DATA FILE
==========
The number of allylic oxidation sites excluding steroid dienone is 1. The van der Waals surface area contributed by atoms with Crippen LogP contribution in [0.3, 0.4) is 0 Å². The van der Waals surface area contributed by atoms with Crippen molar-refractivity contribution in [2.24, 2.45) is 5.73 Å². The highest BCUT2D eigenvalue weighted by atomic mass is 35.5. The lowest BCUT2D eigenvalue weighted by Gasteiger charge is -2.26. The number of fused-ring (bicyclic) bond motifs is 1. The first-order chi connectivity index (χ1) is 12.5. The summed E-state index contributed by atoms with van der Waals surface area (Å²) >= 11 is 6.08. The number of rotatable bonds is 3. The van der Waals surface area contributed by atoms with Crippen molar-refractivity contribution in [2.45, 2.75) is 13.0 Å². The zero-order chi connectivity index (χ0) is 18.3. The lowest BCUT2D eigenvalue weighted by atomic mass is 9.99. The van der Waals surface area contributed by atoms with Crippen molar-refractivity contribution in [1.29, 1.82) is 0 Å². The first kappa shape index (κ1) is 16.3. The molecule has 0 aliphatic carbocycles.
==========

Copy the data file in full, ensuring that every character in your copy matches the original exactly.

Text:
The number of allylic oxidation sites excluding steroid dienone is 1. The van der Waals surface area contributed by atoms with Crippen LogP contribution in [0.3, 0.4) is 0 Å². The van der Waals surface area contributed by atoms with Crippen molar-refractivity contribution in [2.24, 2.45) is 5.73 Å². The highest BCUT2D eigenvalue weighted by atomic mass is 35.5. The lowest BCUT2D eigenvalue weighted by Gasteiger charge is -2.26. The number of fused-ring (bicyclic) bond motifs is 1. The first-order chi connectivity index (χ1) is 12.5. The summed E-state index contributed by atoms with van der Waals surface area (Å²) >= 11 is 6.08. The number of rotatable bonds is 3. The van der Waals surface area contributed by atoms with Crippen molar-refractivity contribution in [2.45, 2.75) is 13.0 Å². The zero-order chi connectivity index (χ0) is 18.3. The lowest BCUT2D eigenvalue weighted by atomic mass is 9.99. The van der Waals surface area contributed by atoms with Crippen molar-refractivity contribution in [1.29, 1.82) is 0 Å². The first kappa shape index (κ1) is 16.3. The molecule has 0 aliphatic carbocycles.